We’d love to know what you think about what you’ve just been reading and looking at – we’ll use it to improve our information. If you’d like to give us some feedback, our short form below will take just a few minutes to complete. And if there's a question you want to ask that hasn't been answered here, please submit it to us. Although we can't respond to specific questions directly, we’ll aim to include the answer to it when we next review this topic.
Let us know what you think using our short feedback form
Reviewed by Pippa Coulter, Freelance Health Editor, January 2018
Expert reviewer Mr Paul McArdle, Registered Dietitian
Next review due January 2021
About our health information
At Bupa we produce a wealth of free health information for you and your family. We believe that trustworthy information is essential in helping you make better decisions about your health and care. Here are just a few of the ways in which our core editorial principles have been recognised.
We are certified by the Information Standard. This quality mark identifies reliable, trustworthy producers and sources of health information.
What our readers say about us
But don't just take our word for it; here's some feedback from our readers.
“Simple and easy to use website - not alarming, just helpful.”
“It’s informative but not too detailed. I like that it’s factual and realistic about the conditions and the procedures involved. It’s also easy to navigate to areas that you specifically want without having to read all the information.”
“Good information, easy to find, trustworthy.”
Meet the team
Head of Health Content
- Dylan Merkett – Lead Editor
- Graham Pembrey - Lead Editor
- Laura Blanks – Specialist Editor, Quality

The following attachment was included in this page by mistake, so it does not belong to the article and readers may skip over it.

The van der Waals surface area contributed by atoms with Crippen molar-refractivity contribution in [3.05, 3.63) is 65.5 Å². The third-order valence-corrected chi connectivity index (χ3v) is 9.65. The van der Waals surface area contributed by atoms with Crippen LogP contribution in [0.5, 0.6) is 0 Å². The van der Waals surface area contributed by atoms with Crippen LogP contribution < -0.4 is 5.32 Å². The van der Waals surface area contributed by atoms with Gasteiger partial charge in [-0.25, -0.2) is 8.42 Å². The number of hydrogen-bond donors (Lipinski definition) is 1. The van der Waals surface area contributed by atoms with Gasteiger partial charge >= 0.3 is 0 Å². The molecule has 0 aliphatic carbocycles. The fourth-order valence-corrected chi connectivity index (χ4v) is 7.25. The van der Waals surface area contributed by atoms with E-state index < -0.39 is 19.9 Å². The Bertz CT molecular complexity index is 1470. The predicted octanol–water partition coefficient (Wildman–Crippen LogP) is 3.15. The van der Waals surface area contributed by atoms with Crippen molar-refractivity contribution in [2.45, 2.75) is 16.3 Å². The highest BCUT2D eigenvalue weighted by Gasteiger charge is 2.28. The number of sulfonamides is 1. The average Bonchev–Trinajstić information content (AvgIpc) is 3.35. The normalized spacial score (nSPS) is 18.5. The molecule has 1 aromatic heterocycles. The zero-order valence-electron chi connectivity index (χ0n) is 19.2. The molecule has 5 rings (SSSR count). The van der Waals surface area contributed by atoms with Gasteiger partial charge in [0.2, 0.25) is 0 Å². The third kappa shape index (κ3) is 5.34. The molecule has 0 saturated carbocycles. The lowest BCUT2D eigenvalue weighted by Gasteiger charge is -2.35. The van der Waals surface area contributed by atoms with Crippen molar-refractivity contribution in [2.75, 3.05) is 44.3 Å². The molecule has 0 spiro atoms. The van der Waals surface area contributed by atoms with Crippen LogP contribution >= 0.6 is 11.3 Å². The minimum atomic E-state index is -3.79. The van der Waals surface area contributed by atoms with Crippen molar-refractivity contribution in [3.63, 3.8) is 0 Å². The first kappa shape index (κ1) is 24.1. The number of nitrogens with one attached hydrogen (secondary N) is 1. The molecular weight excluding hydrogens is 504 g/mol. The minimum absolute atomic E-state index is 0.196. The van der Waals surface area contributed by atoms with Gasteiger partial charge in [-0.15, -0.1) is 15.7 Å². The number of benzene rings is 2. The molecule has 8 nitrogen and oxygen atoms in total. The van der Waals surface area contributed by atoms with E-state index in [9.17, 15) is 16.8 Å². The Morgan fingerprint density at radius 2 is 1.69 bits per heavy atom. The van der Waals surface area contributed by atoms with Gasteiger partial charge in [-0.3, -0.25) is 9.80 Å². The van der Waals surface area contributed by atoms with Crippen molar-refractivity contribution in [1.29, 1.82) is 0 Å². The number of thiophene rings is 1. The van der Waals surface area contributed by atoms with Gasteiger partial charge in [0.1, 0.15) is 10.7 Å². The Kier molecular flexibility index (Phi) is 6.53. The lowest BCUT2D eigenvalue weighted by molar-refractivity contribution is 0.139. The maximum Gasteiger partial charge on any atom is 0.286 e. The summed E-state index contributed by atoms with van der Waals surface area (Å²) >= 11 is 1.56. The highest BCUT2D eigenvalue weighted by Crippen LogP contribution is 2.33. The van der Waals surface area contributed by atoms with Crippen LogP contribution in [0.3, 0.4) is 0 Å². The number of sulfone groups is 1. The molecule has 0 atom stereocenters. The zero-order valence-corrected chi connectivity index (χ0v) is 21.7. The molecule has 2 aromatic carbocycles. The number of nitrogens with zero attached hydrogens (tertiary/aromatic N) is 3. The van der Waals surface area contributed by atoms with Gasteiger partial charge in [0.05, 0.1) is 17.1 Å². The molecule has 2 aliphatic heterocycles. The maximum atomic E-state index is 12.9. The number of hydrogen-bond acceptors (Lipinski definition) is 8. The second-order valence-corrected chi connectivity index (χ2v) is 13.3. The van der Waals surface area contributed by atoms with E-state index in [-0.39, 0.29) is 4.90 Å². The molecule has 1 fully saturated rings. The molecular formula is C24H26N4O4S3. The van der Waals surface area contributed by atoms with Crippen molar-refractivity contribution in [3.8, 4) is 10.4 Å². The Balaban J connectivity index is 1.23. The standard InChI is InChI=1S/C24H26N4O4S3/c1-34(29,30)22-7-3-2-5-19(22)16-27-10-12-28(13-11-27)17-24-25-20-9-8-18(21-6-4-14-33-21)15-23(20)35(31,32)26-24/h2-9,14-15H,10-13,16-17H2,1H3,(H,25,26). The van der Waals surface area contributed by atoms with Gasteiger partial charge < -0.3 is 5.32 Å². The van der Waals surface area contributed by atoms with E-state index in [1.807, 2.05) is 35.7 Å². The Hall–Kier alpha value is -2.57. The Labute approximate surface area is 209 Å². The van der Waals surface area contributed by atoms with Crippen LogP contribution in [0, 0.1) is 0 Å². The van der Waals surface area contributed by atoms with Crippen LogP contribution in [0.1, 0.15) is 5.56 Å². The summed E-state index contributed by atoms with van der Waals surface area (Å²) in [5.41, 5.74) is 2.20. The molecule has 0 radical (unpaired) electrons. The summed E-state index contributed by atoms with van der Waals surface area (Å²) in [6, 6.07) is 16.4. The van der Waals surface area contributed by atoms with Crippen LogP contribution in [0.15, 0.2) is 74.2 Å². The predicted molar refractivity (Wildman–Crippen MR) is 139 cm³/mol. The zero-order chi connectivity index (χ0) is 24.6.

- Michelle Harrison – Specialist Editor, Insights
- Natalie Heaton – Specialist Editor, User Experience
- Fay Jeffery – Web Editor
- Marcella McEvoy – Specialist Editor, Content Portfolio
- Alice Rossiter – Specialist Editor (on Maternity Leave)
Our core principles
All our health content is produced in line with our core editorial principles – readable, reliable, relevant – which are represented by our diagram.
In a nutshell, our information is jargon-free, concise and accessible. We know our audience and we meet their health information needs, helping them to take the next step in their health and wellbeing journey.
We use the best quality and most up-to-date evidence to produce our information. Our process is transparent and validated by experts – both our users and medical specialists.
We know that our users want the right information at the right time, in the way that suits them. So we review our content at least every three years to keep it fresh. And we’re embracing new technology and social media so they can get it whenever and wherever they choose.
Here are just a few of the ways in which the quality of our information has been recognised.
The Information Standard certification scheme
You will see the Information Standard quality mark on our content. This is a certification programme, supported by NHS England, that was developed to ensure that public-facing health and care information is created to a set of best practice principles.
It uses only recognised evidence sources and presents the information in a clear and balanced way. The Information Standard quality mark is a quick and easy way for you to identify reliable and trustworthy producers and sources of information.
Certified by the Information Standard as a quality provider of health and social care information. Bupa shall hold responsibility for the accuracy of the information they publish and neither the Scheme Operator nor the Scheme Owner shall have any responsibility whatsoever for costs, losses or direct or indirect damages or costs arising from inaccuracy of information or omissions in information published on the website on behalf of Bupa.
British Medical Association (BMA) patient information awards
We have received a number of BMA awards for different assets over the years. Most recently, in 2013, we received a 'commended' award for our online shared decision making hub.
If you have any feedback on our health information, we would love to hear from you. Please contact us via email: email@example.com. Or you can write to us:
Health Content Team
Battle Bridge House
300 Grays Inn Road